“Mom set the date 4 weeks before she died. I took on the role of gatekeeper - managing the many people who wanted to have last visits and sharing the news. I felt like the ‘Grim Reaper of bad news.’ I also felt the burden of consoling people. At times I was angry and frustrated with those whose visit was made into a ‘grand gesture’. This only added to the mix of feelings, and it took my energy. It was an intense and somewhat confusing time. The positive piece was that when you plan your death, you get to hear all the nice things.”
In some cases, the time of diagnosis to assisted death can be a few short weeks or less. You may feel like you haven’t caught up emotionally from the first news of the diagnosis and now there is a date for MAiD– and it all just feels “too fast”. It can feel difficult to adjust and accept what is happening.
“It gave me the chance to be completely present with my mum. When you don’t know when a critically ill loved one is going to die, you hold a bit of yourself back, so you have more to give the following day. But we knew exactly how much time she had left.”
During this “in between time”, you may have similar feelings and responses as the person who is having MAiD. You may also be “clock watching” and counting down the days on the calendar. You may be acutely aware of time in a way you haven’t been before.
Your thoughts and feelings will also depend on whether or not you are in agreement with their decision to have MAiD. Even if you support their right to make decisions for themselves, you may not support the idea of a medically assisted death.
Either way, these will be your last days or weeks with the person you care about. Now is the time for the path of least regret. Take time to tell the person what they have meant to you, what you have learned from them, what you will always remember about them. We cannot hear too many times that we are loved, cared about, and will be remembered.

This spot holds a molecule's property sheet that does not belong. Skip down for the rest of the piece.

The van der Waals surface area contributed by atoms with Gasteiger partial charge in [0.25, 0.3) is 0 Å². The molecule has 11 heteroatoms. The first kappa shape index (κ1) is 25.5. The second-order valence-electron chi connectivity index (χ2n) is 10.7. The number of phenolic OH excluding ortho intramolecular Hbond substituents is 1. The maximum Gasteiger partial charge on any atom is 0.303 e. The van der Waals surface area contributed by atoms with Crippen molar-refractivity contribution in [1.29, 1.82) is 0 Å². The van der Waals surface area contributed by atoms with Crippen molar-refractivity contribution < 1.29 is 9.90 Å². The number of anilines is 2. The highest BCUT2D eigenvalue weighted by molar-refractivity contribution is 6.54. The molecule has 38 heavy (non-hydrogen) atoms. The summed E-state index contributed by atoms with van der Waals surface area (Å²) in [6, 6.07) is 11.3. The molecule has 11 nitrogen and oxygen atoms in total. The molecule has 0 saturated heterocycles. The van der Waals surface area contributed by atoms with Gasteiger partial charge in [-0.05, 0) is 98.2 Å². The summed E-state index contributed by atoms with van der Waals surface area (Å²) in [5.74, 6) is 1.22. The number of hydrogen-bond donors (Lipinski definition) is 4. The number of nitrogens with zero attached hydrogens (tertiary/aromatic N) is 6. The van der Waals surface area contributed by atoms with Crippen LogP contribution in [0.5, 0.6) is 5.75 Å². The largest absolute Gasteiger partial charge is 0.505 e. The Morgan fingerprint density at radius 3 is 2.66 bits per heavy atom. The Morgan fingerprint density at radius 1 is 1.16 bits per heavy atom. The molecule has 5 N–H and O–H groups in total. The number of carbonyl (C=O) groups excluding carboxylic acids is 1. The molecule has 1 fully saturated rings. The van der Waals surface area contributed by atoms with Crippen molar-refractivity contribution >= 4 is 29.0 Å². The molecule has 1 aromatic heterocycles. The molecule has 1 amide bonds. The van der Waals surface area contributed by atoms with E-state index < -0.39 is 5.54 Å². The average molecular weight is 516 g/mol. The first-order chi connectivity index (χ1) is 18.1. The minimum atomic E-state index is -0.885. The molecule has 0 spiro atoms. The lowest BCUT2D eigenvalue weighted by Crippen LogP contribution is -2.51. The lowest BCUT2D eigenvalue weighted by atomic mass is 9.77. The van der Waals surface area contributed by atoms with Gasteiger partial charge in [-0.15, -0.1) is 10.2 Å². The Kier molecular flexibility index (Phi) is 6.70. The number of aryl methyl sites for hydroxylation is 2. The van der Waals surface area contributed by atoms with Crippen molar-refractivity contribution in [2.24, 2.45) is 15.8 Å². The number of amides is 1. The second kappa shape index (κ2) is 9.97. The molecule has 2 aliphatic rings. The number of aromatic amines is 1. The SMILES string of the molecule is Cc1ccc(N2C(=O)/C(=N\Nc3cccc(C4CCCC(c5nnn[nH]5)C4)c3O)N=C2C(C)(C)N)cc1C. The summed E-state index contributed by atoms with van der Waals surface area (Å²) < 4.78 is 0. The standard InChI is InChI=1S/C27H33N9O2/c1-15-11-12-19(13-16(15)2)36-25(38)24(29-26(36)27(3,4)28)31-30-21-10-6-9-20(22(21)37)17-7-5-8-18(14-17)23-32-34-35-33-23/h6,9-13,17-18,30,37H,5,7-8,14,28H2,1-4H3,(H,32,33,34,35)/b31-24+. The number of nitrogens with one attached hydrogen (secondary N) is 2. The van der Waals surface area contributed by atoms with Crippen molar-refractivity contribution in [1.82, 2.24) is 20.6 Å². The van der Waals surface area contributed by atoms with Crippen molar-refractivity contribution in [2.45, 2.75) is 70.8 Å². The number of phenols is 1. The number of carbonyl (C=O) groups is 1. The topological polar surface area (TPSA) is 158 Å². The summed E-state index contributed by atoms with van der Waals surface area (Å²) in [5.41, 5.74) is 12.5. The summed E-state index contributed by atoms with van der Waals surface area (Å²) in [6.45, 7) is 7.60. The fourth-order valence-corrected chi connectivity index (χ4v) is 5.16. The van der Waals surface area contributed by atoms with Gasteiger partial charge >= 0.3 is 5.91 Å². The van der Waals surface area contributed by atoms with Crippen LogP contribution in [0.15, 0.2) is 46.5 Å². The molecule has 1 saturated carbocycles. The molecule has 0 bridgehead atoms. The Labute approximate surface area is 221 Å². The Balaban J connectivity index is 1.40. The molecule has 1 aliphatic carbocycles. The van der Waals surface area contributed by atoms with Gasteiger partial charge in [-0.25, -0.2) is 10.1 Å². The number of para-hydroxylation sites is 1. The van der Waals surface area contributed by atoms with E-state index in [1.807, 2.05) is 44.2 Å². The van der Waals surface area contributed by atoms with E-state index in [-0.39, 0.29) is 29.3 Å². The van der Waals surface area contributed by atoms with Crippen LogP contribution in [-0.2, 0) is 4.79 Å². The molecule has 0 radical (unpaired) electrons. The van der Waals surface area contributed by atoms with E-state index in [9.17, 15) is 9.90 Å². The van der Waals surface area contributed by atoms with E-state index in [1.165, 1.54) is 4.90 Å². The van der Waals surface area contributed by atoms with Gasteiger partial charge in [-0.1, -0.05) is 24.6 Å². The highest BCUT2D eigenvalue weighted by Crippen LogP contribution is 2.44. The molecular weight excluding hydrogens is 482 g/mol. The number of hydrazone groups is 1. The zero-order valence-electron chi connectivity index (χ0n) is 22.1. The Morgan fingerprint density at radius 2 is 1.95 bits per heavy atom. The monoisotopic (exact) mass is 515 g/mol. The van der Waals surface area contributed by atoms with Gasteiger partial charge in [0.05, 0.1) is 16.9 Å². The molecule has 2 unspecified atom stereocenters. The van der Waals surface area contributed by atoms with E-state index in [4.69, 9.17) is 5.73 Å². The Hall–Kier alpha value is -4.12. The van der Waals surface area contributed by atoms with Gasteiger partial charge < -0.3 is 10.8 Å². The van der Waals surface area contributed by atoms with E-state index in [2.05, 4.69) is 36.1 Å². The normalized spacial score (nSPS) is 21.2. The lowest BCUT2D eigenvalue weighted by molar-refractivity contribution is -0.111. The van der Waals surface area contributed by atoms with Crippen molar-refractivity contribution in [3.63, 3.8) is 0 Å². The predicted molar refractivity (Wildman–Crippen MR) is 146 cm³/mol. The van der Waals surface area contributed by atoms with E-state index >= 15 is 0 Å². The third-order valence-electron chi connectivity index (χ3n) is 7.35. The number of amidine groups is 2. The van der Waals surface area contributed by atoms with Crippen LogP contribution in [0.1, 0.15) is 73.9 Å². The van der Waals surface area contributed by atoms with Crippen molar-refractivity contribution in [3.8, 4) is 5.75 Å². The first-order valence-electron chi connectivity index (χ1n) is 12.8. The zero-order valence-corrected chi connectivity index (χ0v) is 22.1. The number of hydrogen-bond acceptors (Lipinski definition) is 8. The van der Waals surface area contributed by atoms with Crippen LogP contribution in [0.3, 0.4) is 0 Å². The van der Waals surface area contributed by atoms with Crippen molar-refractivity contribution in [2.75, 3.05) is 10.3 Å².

Dr. Ira Byock, a renowned expert in palliative care, dying and grief has written that there are four things in relationships that “matter most”. He suggests that all of us, whether we are dying or not, have meaningful conversations with each other that say “Please forgive me,” “I forgive you,” “Thank you,” and “I love you.” He encourages us to “state the obvious” rather than assuming that the people that we love and care about know that we love them (and forgive them).
It is hard to say goodbye, but it can be important to acknowledge that this is what is happening – you are saying goodbye to one another.
Every family and every relationship is different. You may be someone who has always said what you think or feel, or maybe you have rarely talked about your feelings. You may be in a family where there is almost an “unwritten rule” that you don’t talk about death or about feelings.
You might find it helpful to look at resources that have been developed to help people talk about death and dying, although they are not specific to an assisted death. Here are two from the Canadian Virtual Hospice website:
- Tips for Talking with Someone Who is Dying - Canadian Virtual Hospice
- What Do I Say? - Canadian Virtual Hospice
 Byock, Ira, The Four Things That Matter Most, Simon and Schuster, 2014. ISBN 978-1-4767-4853-5
Tell us what you think!
What is MAiD?
The application process for MAiD
Why do people consider MAiD?
Telling family and friends
Talking to children and youth about MAiD
Starting a conversation about MAiD with the person who is ill
Seeking information and starting the process
Capacity and consent and why they are important
Having the assessments
Choosing when and where
Planning the day of MAiD
A medically assisted death
Grief after a medically assisted death
For healthcare providers